When sharing data among collaborators or releasing data publicly, one of the crucial concerns is the extreme risk of exposing personal information of individuals who contribute to the data. Many statistical methods of data privacy and confidentiality have little to no means in measuring an altered data set’s privacy guarantee. Differential privacy, a condition on data releasing algorithms, quantifies disclosure risk, but is traditionally used in a query based privacy method instead of in a synthetic dataset release. My dissertation develops and explores various methods of incorporating differential privacy in synthetic data generation using predicted values within a Bayesian framework. I call these methods, differentially private data synthesis (DIPS) techniques. In my dissertation, I first conducted a comparative study of several DIPS approaches on various data types as well as a case study on Male Fertility data. Next, I created a method (called SPECKS) to compare DIPS data to real-life data, and another method to improve the statistical inferences of non-parametric DIPS approaches. These methods were tested on voter registration data. Finally, I developed a DIPS technique for social network data called Noisy Edges and Traits (NET) and applied it to two real-life data sets.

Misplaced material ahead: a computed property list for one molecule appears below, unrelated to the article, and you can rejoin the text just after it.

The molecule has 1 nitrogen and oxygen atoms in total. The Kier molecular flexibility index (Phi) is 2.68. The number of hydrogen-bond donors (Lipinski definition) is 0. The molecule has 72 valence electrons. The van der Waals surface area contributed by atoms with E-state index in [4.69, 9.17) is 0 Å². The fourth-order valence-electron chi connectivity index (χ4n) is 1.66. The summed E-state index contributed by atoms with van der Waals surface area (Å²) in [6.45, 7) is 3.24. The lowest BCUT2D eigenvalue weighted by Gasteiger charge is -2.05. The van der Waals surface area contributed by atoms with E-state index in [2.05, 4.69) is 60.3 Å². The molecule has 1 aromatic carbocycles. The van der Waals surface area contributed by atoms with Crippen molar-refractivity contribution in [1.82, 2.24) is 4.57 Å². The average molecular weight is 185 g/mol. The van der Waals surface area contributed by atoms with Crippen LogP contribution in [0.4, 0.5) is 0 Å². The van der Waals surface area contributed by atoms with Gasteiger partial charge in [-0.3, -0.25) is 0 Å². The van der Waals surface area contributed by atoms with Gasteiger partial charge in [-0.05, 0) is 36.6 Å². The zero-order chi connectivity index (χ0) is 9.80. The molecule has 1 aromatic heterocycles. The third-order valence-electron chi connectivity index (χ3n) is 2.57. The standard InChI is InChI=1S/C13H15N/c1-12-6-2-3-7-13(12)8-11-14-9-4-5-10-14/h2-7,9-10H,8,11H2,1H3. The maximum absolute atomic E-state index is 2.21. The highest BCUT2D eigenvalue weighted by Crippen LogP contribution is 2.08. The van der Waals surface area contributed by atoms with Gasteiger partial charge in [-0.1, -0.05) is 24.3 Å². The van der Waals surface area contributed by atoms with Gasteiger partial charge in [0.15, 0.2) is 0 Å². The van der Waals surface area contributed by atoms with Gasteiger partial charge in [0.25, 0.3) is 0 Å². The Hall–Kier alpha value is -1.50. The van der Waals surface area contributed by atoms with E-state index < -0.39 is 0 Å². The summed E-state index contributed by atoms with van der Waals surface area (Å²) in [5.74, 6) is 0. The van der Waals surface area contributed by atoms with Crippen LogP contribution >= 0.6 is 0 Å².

Data Privacy via Integration of Differential Privacy and Data SynthesisDoctoral Dissertation
|Author||Claire McKay Bowen|
|Contributor||Fang Liu, Research Director|
|Degree Level||Doctoral Dissertation|
|Degree Discipline||Applied and Computational Mathematics and Statistics|
|Record Visibility and Access||Public|
|Departments and Units|